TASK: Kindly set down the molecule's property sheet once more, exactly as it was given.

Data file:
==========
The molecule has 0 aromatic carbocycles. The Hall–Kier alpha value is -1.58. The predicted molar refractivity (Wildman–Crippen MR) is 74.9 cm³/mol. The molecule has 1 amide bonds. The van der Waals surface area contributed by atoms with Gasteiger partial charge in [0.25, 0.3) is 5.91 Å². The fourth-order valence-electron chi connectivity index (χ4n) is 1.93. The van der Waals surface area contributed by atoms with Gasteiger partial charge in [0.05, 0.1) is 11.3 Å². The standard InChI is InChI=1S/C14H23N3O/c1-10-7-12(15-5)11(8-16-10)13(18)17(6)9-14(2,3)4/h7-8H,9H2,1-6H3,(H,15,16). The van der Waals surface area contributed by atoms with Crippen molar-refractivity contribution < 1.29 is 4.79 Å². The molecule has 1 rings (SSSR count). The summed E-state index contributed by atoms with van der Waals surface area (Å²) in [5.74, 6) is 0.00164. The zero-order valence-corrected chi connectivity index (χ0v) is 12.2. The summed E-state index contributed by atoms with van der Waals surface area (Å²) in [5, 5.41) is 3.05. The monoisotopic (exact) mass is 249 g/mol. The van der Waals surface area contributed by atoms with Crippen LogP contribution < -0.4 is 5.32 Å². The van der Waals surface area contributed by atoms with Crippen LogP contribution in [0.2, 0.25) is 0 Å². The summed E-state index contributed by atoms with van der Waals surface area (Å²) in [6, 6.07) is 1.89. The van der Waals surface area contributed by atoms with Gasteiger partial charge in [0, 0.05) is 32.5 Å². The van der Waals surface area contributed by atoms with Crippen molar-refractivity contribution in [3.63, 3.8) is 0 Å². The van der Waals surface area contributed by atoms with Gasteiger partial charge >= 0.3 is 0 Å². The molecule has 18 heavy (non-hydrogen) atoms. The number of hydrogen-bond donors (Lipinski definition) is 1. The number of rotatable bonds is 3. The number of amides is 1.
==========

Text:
The molecule has 0 aromatic carbocycles. The Hall–Kier alpha value is -1.58. The predicted molar refractivity (Wildman–Crippen MR) is 74.9 cm³/mol. The molecule has 1 amide bonds. The van der Waals surface area contributed by atoms with Gasteiger partial charge in [0.25, 0.3) is 5.91 Å². The fourth-order valence-electron chi connectivity index (χ4n) is 1.93. The van der Waals surface area contributed by atoms with Gasteiger partial charge in [0.05, 0.1) is 11.3 Å². The standard InChI is InChI=1S/C14H23N3O/c1-10-7-12(15-5)11(8-16-10)13(18)17(6)9-14(2,3)4/h7-8H,9H2,1-6H3,(H,15,16). The van der Waals surface area contributed by atoms with Crippen molar-refractivity contribution < 1.29 is 4.79 Å². The molecule has 1 rings (SSSR count). The summed E-state index contributed by atoms with van der Waals surface area (Å²) in [5.74, 6) is 0.00164. The zero-order valence-corrected chi connectivity index (χ0v) is 12.2. The summed E-state index contributed by atoms with van der Waals surface area (Å²) in [5, 5.41) is 3.05. The monoisotopic (exact) mass is 249 g/mol. The van der Waals surface area contributed by atoms with Crippen LogP contribution < -0.4 is 5.32 Å². The van der Waals surface area contributed by atoms with Crippen LogP contribution in [0.2, 0.25) is 0 Å². The summed E-state index contributed by atoms with van der Waals surface area (Å²) in [6, 6.07) is 1.89. The van der Waals surface area contributed by atoms with Gasteiger partial charge in [0, 0.05) is 32.5 Å². The van der Waals surface area contributed by atoms with Crippen molar-refractivity contribution in [3.63, 3.8) is 0 Å². The van der Waals surface area contributed by atoms with Gasteiger partial charge >= 0.3 is 0 Å². The molecule has 18 heavy (non-hydrogen) atoms. The number of hydrogen-bond donors (Lipinski definition) is 1. The number of rotatable bonds is 3. The number of amides is 1.